Kestrel was honestly one of the most pitiful characters in the book not because she’s weak. It’s the fact that she has no real allies to speak of and her inability to confide in someone cuts her emotionally. Her feelings are turbulent and she’s so conflicted by her intentions because she knows what’s the right thing but is virtually forced into a corner where she can only choose to do bad. Her agony was so tangible because she had to choose which sides her allegiance truly lies on. Basically, her life is complicated. And UGH Arin, why are you so bull-headed sometimes?! Arin lashes out recklessly whenever he’s near Kestrel so a lot of the situations are derived from his irrational thinking. He’s not as smart as Kestrel and his emotions are transparent. He’s no Eugenides from The Queen’s Thief but he’s still a valiant do-gooder.

Readers have no need to worry about the plot because I flew through this book in one sitting like there was no tomorrow. By the time I read the last words, I had to heave a huge breath in order to keep my tears at bay. The ending!! It’s so cruel and it’s mimics the same nefarious direction of Rick Riordan’s The Mark of Athena ending. The way things fall apart is tragically arranged and I just can’t wait to see what happens next. Poor Kestrel. And oh Arin, he’s just hurting so much. I see no happiness in the near future. My heart is broken and I want the third book already.

Before Reading:

But Kestrel had seen how the emperor loved to shape silence into a tool that pried open the anxieties of others. She let the silence grow until it was of her making as well as his, and only when the third course arrived did she speak.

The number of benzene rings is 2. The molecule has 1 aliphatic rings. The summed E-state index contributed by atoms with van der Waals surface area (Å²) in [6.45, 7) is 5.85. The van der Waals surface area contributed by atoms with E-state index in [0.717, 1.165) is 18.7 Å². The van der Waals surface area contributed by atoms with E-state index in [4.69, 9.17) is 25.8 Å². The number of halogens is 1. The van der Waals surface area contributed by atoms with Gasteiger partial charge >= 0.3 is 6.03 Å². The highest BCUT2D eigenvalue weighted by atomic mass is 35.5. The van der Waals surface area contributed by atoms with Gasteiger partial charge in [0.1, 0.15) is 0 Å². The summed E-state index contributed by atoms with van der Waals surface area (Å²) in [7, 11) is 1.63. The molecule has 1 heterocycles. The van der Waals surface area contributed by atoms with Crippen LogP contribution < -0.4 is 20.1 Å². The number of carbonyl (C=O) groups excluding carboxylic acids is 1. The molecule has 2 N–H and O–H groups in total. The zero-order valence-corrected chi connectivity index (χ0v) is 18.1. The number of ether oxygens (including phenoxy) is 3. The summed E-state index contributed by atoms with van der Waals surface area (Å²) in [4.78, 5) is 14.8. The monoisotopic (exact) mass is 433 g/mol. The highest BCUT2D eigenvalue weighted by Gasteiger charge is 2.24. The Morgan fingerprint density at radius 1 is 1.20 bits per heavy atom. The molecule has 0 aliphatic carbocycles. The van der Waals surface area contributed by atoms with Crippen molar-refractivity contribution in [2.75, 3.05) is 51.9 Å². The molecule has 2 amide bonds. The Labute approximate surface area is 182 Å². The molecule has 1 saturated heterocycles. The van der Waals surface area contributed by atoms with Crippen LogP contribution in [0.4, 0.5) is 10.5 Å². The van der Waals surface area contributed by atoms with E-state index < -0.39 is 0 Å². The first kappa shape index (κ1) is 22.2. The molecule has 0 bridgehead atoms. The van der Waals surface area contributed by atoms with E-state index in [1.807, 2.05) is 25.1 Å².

Arin was in his father’s study, which he probably would never be able to think of as his own, no matter how old the ghosts of his dead family grew.

My heart’s withering right now.

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The Winner's Curse (The Winner's Trilogy, #1)The Winner’s Curse by Marie Rutkoski

My rating: 5 of 5 stars

The book Winner’s Curse is in the end, aptly titled. In all aspects of life, we win some but lose some; the winner’s curse is mentioned once when Kestrel buys Arin and once again put into context during a later crucial part of the book. The plot starts out peaceful and slow, fairly quaint in general’s estate. It slowly becomes relevant that Kestrel must maintain a fierce loyalty to the empire and its warring state. She may not approve of the methods with which her empire conquers territories and people but she is good particularly good at what the empire does. Her strategy skills are far superior than her fighting skills which is infinitely more useful. She is literally the epitome of a military genius…ironically her father wants her to enlist but she adamantly refuses due to her mediocre combat. Although Kestrel and her father are professionals at battle strategy, Kestrel harbors a soft spot for piano and music.
Despite the slow buildup and haphazard worldbuilding, a lot happened. Shit has gone down. The romance was the forefront of the first half of the book but we never can afford to forget the tense relations between the enslaved Herrani and their Valorian masters. No matter how well-treated and maintained they are, Herrani are still sold like animals and unpaid. They don’t have any freedom unless their masters dictate otherwise and their former identities are destroyed. Minor spoiler here: (view spoiler)
The characters are complexly drawn and struggle with each of their decisions. Each choice made ultimately affects their fate and they have to reconcile and accept the repercussions. And boy, ARE THERE MANY. Kestrel must swear fealty to either marriage or the military come spring. She ends up being forced into one which costs her dearly.